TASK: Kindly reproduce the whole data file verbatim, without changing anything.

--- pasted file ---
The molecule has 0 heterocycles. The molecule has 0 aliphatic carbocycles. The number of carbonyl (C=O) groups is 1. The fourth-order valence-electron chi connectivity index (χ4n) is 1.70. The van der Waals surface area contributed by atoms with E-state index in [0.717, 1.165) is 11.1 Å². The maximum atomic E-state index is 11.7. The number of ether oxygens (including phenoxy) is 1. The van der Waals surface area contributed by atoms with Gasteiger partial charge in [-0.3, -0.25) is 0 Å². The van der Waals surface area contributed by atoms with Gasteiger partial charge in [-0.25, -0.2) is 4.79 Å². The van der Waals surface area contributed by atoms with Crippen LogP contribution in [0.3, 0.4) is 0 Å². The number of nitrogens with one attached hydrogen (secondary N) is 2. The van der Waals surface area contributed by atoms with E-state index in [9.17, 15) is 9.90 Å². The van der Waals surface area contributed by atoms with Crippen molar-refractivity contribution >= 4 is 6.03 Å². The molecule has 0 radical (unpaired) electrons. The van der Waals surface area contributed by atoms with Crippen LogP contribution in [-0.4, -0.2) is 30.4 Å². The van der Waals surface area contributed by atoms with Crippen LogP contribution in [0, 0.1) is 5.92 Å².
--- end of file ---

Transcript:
The molecule has 0 heterocycles. The molecule has 0 aliphatic carbocycles. The number of carbonyl (C=O) groups is 1. The fourth-order valence-electron chi connectivity index (χ4n) is 1.70. The van der Waals surface area contributed by atoms with E-state index in [0.717, 1.165) is 11.1 Å². The maximum atomic E-state index is 11.7. The number of ether oxygens (including phenoxy) is 1. The van der Waals surface area contributed by atoms with Gasteiger partial charge in [-0.3, -0.25) is 0 Å². The van der Waals surface area contributed by atoms with Gasteiger partial charge in [-0.25, -0.2) is 4.79 Å². The van der Waals surface area contributed by atoms with Crippen LogP contribution in [0.3, 0.4) is 0 Å². The number of nitrogens with one attached hydrogen (secondary N) is 2. The van der Waals surface area contributed by atoms with E-state index in [9.17, 15) is 9.90 Å². The van der Waals surface area contributed by atoms with Crippen molar-refractivity contribution >= 4 is 6.03 Å². The molecule has 0 radical (unpaired) electrons. The van der Waals surface area contributed by atoms with Crippen LogP contribution in [-0.4, -0.2) is 30.4 Å². The van der Waals surface area contributed by atoms with Crippen LogP contribution in [0, 0.1) is 5.92 Å².